This is the next step for me. I have been preparing for this role for years and I am ready to serve my community in this way.
Having dealt with partner abuse, teenage pregnancy, living in a car with her children experiencing homelessness, single motherhood, racism, colorism, sexism, and police brutality Kristel has a tool box of life experiences that connects with some of the most vulnerable members of the community. AND below is a collection of her paid and volunteer work with the community she was born into and has called home her whole life.
Kristel Porter’s Life’s Work and Investment in the Community
- Sojourner Truth Academy; served as Vice Chair
- Lucy Craft Laney Site Council
- Northside Residents Redevelopment Council (NRRC); served as Secretary
- Currently appointed member of the Hennepin County Bicycle Advisory Committee
- Currently sits on two working boards for up and coming Community Development Corporations (CDC) which work with community to develop for the community
- Current Gymnastic coach for North Community High School, Patrick Henry, and Edison High School creating a first ever Gymnastic program for all three schools.
- Soccer coach for Minneapolis parks for the past 16 years. Currently coaching at Farview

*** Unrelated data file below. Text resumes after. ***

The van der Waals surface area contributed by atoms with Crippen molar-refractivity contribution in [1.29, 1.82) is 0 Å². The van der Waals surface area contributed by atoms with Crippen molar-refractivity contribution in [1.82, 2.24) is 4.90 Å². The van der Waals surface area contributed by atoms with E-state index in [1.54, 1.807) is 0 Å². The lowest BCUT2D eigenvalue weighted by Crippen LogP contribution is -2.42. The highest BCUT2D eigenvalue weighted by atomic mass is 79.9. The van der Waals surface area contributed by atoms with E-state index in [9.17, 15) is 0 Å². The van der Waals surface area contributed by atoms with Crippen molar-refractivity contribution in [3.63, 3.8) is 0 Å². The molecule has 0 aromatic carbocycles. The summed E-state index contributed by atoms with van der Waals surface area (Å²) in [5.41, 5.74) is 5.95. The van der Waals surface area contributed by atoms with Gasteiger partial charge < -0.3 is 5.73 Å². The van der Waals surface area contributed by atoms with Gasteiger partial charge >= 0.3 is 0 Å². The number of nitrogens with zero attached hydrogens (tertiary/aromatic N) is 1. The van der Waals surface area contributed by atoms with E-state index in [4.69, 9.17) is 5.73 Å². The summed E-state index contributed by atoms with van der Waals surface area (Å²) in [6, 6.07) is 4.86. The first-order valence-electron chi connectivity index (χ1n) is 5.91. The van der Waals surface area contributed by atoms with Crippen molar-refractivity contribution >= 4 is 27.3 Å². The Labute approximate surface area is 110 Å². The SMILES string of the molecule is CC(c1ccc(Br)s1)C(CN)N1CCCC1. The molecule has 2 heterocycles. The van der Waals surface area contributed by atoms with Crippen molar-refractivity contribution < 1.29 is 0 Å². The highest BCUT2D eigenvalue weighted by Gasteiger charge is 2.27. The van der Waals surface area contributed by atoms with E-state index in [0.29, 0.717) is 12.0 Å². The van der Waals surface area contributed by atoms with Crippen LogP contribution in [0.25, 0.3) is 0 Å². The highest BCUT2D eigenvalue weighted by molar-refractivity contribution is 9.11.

- Started Clean City youth employing over 20 youth every summer. Program was designed to teach students to be mindful about waste, taking them on field trips to the Recycle Facility, Water Treatment Center, Organics Recycle Plan, and the Mississippi Watershed. Program also included clean ups throughout community including upwards of over 1000 storm water drains.
- The United Black Legislative Agenda; Co Founded and organized with Al Flowers; working with Jeff Hassan of the African American Leadership Forum and Steve Belton with the Urban league. to secure $70 million for the Black communities in MN after Jamar Clark was shot and killed by the police
- Sat on the Northside Neighborhood Council (NNC) elevating the work of Neighborhood Orgs by increasing Neighborhood funding and equitable policies which brought many of the Northside Neighborhoods together
- Planted 3000 trees in North in 2020 through MN Renewable Now and The family of Trees